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Home » C-Tweet, Engagement, News

Dalai Lama tweets, could Apple be next?

Submitted by on February 23, 2010 – 3:20 pm7 Comments

Kudos to His Holiness, the Dalai Lama. He’s joined the Tweeting masses this week, beating the Vatican, Apple and just about every high street bank to this community of 75 million highly connected individuals. Impressively, after just seven Tweets the Dalai Lama has over 44,000 followers.

Already, he (or whomever is behind the Tweets) is showing off some Twitter chops, posting in the first 24 hours a series of bulletins of particular interest to believers, the media and the curious alike. There are tips on where to find the video of his recent Larry King interview, a link to his Tibetan New Year Message and another pointing to photos of his Los Angeles visit earlier in the week.

As a newcomer we thought we’d pass on a few pointers, tips that any big brand should consider as it takes the plunge. Call it a welcome to the Twitterverse gesture.

Here goes:

Stay relevant. So far, so good. Your Tweets are on-point and pertinent. Don’t be tempted to Tweet those annoying “I’m off to Starbucks” blasts.

Don’t tire and abandon your followers. If Twitter were a town it would have some rough streets, filled with derelict shops belonging to some well-known brands. The banks, in particular, are the biggest offenders. Chase last Tweeted something eight months ago and its account appears to now be suspended; PNC Bank has gone even longer, according to BankTwitter. Twitter is a commitment, Your Holiness.

Don’t hand the keys to an overenthusiastic intern monk
. We’ve seen this one before. A big brand decides it wants to connect with this community, sensing there’s a potential word-of-mouth bonanza to exploit. It then hands the controls to an indiscreet underling who ends up Tweeting, ala UK furniture retailer Habitat, something that gets the brand into a lot of trouble. A PR commotion ensues.

Follow us back.
You have an impressive follower list after just a day, Your Holiness, but you aren’t following anyone, not even Richard Gere (or whomever this guy really is.) Your influence, not to mention usefulness, on Twitter is measured not only in what you say, but what you re-tweet. Your re-tweets serve as a stamp of authority. The daily avalanche of Tweets, now measuring 50 million per day, could use some vetting from the likes of someone as respected as you. And, yes, Your Holiness, we are on Twitter, and you can follow us here at: @socialinfluence.

Be careful whom you follow. Follow, but don’t follow. Huh? That’s right. Don’t be lured in by these I-follow-you-you-follow-me hucksters that abound on Twitter. The idea of boosting your follower numbers overnight may sound awfully tempting, particularly if your rival has more followers than you. But you’d be surprised where your brand could wind up should you opt to try out one of these too-good-to-be-true scammers. We’d seen iVillage and McDonald’s McCafe Coffee at one point late last year following the self-described “rope slut” @GenevaN whose online handle reads, “One woman, several balls, and a team of horny players…” You get the idea. It’s a bad idea.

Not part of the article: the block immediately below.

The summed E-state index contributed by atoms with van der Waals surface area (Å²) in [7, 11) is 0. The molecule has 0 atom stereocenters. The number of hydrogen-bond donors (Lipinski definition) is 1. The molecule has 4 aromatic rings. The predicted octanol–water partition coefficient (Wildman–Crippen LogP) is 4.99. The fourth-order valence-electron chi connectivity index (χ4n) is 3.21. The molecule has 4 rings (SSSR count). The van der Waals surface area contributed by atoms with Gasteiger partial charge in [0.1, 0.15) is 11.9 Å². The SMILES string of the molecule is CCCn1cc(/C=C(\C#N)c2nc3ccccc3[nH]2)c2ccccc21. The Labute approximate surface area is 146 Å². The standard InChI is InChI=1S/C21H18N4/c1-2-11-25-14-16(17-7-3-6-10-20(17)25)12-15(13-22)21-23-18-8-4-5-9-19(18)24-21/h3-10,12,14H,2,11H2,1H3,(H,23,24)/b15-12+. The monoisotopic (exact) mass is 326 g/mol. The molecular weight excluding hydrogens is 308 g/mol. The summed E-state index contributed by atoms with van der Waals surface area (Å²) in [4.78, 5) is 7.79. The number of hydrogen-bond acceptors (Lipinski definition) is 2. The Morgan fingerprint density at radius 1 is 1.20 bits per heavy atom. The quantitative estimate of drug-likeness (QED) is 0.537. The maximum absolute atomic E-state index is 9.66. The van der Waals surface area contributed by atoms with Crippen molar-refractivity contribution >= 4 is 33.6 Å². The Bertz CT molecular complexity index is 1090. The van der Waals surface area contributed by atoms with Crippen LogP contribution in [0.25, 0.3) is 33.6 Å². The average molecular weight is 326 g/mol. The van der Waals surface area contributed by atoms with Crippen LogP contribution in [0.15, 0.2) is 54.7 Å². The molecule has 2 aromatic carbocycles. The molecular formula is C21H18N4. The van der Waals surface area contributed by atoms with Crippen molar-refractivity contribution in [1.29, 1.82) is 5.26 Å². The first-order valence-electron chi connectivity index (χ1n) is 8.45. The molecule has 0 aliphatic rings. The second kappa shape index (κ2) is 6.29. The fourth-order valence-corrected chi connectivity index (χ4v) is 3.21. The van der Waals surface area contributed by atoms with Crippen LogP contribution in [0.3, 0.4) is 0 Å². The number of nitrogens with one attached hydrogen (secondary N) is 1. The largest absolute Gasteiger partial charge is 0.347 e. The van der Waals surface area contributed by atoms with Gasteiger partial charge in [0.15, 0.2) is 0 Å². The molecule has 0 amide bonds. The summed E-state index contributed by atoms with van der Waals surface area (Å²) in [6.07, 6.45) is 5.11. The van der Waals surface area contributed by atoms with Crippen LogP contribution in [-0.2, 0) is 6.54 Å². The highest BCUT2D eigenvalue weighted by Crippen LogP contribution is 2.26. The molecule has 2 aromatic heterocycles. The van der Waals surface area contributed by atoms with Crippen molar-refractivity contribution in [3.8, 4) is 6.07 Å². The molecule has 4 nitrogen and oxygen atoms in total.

Who to follow then? Okay, maybe not the @Richard_Gere link above. And, as we note, the pope doesn’t Tweet. But there are plenty of influential brands, politicians and spiritual leaders who do that you ought to follow every day. (Listorious is one such directory that may be of help.) Twitter is a place not only to engage with your community but also to speak out authoritatively about issues that face your general sphere of influence or specialty. That said, it would be wise to follow not only your supporters, but your detractors. China’s President Hu Jintao reportedly is poised to enter the micro-blogging revolution.

Heed your followers. You are no doubt already being peppered with direct messages from your followers. You probably do not have the time to respond to all of them, but don’t ignore them. Treat these queries as free and invaluable insights into your job performance. Brands shrug these off at their peril. From these messages they can learn not only the likes and dislikes of their consumers, but also, perhaps, tips that could lead to new products or new routes to market.

Be responsive. Sometimes the direct messages or Tweets directed at you can sting. As Southwest Airlines learned last week, consumers use this forum to get the ear of the company who did them wrong. What to do? Be prepared. Be swift. Respond with clarifying information. Otherwise, the fuss will grow into a furor, and suddenly a private matter becomes fodder for the press.

Be generous. Like any community, Twitter has its undesirables, its blabber-mouths and charlatans. It also has its share of brilliant thinkers, do-gooders and creative movements. Not all of your Tweets will inspire us to be better people, or educate us or make us laugh, but they should at the very least try to illuminate us.

we wish you luck. Happy Tweeting.


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